A man acquitted of sex charges is back in court, now fighting to recoup some of the cost of clearing his name.

The man, in his 50s, had his name, place of work, occupation and family details suppressed through the trial and that order was made permanent when he was acquitted in the Dunedin District Court in April last year.

A jury found him not guilty on all charges: five of indecently assaulting three young girls and three of trying to make intimate visual recordings of two of them.

Yesterday, the defendant sought costs for the ''significant'' funds it took to fight the Crown charges.

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While he would not be drawn on a specific figure, Jonathan Eaton, QC cited other cases where six-figure payments had been ordered for defendants who had been exonerated.

He was highly critical of the prosecution case, which he said featured ''false allegations, poorly investigated''.

''With all three complainants, the evidence at trial just became such a mess,'' he said.

The police's investigation leading up to the trial turned up no corroboration for the claims of sexual impropriety, Eaton said, and in some cases Crown witnesses give evidence that weakened the case.

''It had all the hallmarks of an investigation lacking independence and objectivity,'' he said.

Eaton highlighted the fact prosecutors never went back to the complainants after their original statements were made. Had they done so, and informed them their claims had been unsubstantiated, they might have withdrawn their complaints.

''They never got that chance.''

Eaton argued the story of the third girl, who came forward in 2016, was ''bizarre, incredible''. Had her complaint stood alone, the matter would surely never have resulted in charges being laid, he said.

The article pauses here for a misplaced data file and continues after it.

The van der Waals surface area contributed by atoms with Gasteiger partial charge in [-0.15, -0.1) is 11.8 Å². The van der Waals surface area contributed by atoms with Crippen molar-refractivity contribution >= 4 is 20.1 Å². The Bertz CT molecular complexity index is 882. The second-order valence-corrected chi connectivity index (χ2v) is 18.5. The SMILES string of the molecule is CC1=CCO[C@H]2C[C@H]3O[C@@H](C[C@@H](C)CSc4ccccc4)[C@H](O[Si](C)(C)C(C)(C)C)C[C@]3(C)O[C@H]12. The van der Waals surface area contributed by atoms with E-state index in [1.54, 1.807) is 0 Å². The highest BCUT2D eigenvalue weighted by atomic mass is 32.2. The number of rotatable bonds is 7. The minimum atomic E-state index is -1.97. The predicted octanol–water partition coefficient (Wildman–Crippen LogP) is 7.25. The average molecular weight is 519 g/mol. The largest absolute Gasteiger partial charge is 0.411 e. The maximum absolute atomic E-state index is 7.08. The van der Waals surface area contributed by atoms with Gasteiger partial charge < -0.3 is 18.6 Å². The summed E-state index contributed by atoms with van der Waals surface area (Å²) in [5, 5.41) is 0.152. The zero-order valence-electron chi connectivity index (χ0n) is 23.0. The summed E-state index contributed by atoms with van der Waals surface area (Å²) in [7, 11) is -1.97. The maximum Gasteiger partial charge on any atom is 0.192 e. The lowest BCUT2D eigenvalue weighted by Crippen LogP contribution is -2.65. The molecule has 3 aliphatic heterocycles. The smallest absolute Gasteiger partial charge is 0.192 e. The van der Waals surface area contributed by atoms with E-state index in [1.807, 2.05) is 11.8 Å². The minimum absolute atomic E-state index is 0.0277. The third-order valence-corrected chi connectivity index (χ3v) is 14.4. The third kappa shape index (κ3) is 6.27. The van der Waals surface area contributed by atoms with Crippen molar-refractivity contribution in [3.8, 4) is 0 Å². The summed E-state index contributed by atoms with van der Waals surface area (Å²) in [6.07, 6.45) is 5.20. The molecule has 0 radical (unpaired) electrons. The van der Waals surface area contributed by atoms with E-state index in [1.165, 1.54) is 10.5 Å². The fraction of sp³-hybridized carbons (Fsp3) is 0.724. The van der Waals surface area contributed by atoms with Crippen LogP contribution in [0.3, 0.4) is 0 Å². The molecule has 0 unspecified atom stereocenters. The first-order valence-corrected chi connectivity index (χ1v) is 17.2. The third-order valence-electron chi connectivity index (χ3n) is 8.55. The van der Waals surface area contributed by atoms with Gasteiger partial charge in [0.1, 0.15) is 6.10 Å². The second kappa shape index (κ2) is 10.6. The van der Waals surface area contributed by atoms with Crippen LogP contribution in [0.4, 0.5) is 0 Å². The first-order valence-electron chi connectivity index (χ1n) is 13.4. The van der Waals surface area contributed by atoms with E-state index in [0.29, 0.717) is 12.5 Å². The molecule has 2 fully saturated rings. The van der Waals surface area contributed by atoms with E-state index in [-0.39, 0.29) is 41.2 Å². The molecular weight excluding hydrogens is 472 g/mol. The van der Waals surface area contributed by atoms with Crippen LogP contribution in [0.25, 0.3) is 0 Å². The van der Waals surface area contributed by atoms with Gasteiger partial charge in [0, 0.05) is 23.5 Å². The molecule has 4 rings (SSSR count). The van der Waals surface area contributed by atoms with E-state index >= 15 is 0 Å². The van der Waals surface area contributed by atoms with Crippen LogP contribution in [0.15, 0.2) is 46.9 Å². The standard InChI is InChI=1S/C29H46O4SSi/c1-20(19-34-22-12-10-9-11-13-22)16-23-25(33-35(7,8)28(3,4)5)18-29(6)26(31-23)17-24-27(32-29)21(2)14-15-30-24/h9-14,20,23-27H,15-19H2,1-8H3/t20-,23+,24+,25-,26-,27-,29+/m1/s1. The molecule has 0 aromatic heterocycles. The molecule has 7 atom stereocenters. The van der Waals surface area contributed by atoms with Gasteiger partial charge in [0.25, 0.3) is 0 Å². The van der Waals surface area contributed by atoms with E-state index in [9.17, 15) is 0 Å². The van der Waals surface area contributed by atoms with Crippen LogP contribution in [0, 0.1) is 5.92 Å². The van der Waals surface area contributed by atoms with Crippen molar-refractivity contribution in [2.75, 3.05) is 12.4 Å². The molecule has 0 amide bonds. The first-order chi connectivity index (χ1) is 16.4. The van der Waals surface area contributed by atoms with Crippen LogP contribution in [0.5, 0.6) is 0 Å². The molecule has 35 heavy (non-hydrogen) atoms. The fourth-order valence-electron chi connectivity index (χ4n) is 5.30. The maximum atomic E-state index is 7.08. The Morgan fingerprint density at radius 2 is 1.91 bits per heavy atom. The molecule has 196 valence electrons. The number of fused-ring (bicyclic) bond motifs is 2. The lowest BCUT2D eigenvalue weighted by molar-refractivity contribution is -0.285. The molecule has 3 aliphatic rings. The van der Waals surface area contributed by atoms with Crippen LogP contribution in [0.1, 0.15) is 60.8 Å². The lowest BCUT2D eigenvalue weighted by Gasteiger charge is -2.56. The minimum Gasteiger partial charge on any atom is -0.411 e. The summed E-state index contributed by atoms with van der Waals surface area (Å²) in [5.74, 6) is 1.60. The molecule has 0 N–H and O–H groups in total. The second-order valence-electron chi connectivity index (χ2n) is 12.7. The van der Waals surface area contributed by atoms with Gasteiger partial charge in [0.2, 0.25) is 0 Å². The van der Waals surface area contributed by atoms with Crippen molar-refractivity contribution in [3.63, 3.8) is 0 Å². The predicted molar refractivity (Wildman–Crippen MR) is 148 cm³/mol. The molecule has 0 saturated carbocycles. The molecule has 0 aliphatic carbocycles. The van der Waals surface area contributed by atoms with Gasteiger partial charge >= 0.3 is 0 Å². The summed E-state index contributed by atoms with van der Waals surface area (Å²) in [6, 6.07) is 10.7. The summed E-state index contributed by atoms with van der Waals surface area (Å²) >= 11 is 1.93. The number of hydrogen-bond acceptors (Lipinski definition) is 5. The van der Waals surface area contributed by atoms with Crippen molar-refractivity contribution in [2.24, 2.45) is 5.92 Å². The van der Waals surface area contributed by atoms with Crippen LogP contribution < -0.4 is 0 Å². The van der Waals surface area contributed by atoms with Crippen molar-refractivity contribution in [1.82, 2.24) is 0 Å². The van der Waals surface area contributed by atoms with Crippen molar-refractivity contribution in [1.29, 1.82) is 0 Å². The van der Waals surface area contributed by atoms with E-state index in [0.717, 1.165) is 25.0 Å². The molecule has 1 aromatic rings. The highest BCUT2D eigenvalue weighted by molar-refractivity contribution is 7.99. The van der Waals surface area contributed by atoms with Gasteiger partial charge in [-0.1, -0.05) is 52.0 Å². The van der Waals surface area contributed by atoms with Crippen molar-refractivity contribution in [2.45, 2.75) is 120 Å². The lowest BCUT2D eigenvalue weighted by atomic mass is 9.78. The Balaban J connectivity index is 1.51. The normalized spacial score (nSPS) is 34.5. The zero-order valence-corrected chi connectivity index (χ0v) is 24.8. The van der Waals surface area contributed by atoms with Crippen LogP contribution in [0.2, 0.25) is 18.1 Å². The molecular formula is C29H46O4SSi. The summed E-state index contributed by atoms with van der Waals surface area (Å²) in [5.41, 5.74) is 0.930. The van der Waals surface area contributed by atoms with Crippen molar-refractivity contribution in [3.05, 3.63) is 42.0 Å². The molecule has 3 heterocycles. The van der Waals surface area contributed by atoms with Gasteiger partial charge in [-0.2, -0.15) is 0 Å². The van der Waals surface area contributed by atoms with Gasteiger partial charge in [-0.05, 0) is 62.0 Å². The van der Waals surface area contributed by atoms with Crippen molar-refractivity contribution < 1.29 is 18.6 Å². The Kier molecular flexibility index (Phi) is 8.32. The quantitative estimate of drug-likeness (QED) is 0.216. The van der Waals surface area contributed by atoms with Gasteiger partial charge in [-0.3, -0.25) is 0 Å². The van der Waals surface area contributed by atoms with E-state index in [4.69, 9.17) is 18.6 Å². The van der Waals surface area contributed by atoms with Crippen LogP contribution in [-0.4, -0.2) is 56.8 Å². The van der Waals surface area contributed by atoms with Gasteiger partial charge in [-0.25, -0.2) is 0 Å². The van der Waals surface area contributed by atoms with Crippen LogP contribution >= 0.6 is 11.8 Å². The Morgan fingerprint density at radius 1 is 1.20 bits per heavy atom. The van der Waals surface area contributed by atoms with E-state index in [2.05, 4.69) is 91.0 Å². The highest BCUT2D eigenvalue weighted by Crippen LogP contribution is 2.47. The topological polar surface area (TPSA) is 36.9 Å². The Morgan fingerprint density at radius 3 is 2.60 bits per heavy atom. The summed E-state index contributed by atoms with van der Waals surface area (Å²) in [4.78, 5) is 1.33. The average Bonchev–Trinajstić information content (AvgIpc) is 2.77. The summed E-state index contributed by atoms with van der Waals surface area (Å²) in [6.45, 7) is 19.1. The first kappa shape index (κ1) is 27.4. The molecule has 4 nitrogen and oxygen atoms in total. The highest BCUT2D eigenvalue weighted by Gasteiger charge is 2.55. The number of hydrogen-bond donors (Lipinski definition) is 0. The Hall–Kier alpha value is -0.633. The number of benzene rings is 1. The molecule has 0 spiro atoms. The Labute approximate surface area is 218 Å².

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Crown prosecutor Robin Bates denied that and opposed the application for costs, saying the defence's submissions on the shortcomings of the prosecution's case were ''exaggerated''.

''Another jury could have easily convicted this applicant,'' he said.

Bates told Judge Kevin Phillips, who heard the trial last year, that while there might have been issues with the girls' evidence, the core allegations endured.

''Time, circumstance and physical opportunity'' were all substantiated at trial, he said.

Bates also stressed it took the jury at least five hours to return the not-guilty verdicts.

''It wasn't a case of dismissing these complainants out of hand.''

Had the Crown case been so deficient, Eaton should have applied to have the charges dismissed at the close of the case, he said.

Judge Phillips agreed, but that was no bar to an award of costs.

He reserved his decision.

There were few applications like this, Eaton said, because most defendants were funded by legal aid.